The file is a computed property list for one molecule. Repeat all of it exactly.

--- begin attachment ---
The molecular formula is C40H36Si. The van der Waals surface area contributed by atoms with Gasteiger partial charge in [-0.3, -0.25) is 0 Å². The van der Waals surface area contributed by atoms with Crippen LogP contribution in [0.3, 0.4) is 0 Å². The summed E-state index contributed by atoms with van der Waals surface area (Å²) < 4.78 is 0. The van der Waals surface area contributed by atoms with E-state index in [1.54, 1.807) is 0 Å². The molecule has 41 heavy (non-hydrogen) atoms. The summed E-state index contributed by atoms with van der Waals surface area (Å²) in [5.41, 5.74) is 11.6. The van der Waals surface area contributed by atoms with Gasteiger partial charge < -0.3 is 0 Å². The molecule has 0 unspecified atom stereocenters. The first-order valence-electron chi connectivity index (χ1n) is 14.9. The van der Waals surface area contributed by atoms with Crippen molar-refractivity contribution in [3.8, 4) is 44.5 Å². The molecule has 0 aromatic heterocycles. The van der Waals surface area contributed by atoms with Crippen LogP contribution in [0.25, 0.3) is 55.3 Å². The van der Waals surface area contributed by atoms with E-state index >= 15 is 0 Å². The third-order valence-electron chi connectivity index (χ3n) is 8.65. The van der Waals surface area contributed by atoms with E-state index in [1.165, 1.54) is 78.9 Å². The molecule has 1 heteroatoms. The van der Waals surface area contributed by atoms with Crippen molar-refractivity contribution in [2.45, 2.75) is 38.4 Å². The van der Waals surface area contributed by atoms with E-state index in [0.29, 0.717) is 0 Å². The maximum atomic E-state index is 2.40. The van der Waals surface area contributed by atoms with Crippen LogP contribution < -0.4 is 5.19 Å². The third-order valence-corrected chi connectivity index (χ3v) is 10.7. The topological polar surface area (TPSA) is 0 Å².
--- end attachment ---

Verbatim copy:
The molecular formula is C40H36Si. The van der Waals surface area contributed by atoms with Gasteiger partial charge in [-0.3, -0.25) is 0 Å². The van der Waals surface area contributed by atoms with Crippen LogP contribution in [0.3, 0.4) is 0 Å². The summed E-state index contributed by atoms with van der Waals surface area (Å²) < 4.78 is 0. The van der Waals surface area contributed by atoms with E-state index in [1.54, 1.807) is 0 Å². The molecule has 41 heavy (non-hydrogen) atoms. The summed E-state index contributed by atoms with van der Waals surface area (Å²) in [5.41, 5.74) is 11.6. The van der Waals surface area contributed by atoms with Gasteiger partial charge < -0.3 is 0 Å². The molecule has 0 unspecified atom stereocenters. The first-order valence-electron chi connectivity index (χ1n) is 14.9. The van der Waals surface area contributed by atoms with Crippen molar-refractivity contribution in [3.8, 4) is 44.5 Å². The molecule has 0 aromatic heterocycles. The van der Waals surface area contributed by atoms with Crippen LogP contribution in [0.25, 0.3) is 55.3 Å². The van der Waals surface area contributed by atoms with E-state index >= 15 is 0 Å². The third-order valence-electron chi connectivity index (χ3n) is 8.65. The van der Waals surface area contributed by atoms with E-state index in [1.165, 1.54) is 78.9 Å². The molecule has 1 heteroatoms. The van der Waals surface area contributed by atoms with Crippen molar-refractivity contribution in [2.45, 2.75) is 38.4 Å². The van der Waals surface area contributed by atoms with E-state index in [0.29, 0.717) is 0 Å². The maximum atomic E-state index is 2.40. The van der Waals surface area contributed by atoms with Crippen LogP contribution < -0.4 is 5.19 Å². The third-order valence-corrected chi connectivity index (χ3v) is 10.7. The topological polar surface area (TPSA) is 0 Å².